A week ago, I mentioned the ongoing wrangle between Apple and the FBI over the encryption on an iPhone. Though it might not seem at first to be related to e-books, it could potentially be used to reveal anything people do on their phones, including what e-books they read.
Yesterday afternoon, at the start of Apple’s presentation on the new iPhone and iPad, CEO Tim Cook spoke to the issue, promising customers that Apple would continue to fight for their privacy.
Today was supposed to be the day the hearing between the FBI and Apple kicked off, with both sides calling and cross-examining witnesses. But yesterday afternoon, the FBI abruptly told the judge that “an outside party” showed them another way they might be able to unlock the iPhone—and the FBI requested the hearing be canceled for the time being while they looked into it. The judge agreed, and stayed the order requiring Apple to assist the FBI in the matter.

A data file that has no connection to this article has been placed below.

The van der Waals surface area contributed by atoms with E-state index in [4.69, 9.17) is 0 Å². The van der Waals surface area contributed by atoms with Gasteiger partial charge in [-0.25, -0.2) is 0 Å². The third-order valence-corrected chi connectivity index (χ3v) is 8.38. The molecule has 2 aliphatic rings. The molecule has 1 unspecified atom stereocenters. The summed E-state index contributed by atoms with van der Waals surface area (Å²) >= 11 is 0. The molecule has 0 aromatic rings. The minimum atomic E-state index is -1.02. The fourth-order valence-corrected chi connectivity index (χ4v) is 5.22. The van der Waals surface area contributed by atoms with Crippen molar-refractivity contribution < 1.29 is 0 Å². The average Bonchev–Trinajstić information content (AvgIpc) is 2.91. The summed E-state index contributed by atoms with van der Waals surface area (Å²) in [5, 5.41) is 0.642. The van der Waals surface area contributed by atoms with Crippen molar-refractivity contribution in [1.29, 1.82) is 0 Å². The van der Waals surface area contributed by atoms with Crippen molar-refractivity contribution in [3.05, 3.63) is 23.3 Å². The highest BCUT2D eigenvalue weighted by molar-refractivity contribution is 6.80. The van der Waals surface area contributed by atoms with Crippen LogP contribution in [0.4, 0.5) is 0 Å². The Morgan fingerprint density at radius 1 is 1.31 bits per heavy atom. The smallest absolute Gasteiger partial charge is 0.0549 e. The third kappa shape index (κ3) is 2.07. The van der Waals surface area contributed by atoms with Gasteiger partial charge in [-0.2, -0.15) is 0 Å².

So, apparently that’s that. The FBI has backed down—for the moment, at least. (It could again demand Apple’s help if the method it plans to try doesn’t work out.) For its part, Apple wants to know more about what method the FBI does plan to use to hack into the phone—because it could represent an exploit that Apple needs to fix going forward. However, if the FBI does end up deciding to drop its case against Apple, Apple will be out of luck finding out.
Even if it is the end of the matter for now, the question of whether phone manufacturers can be compelled to unlock their phones will surely be back again somewhere down the road. The more secure phones get, the harder time law enforcement will have cracking them—and sooner or later the phone at issue won’t belong to a dead terrorist whose crimes are in the past, but potentially a living terrorist or other criminal who could still pose a threat. What will happen then? That’s a very good question.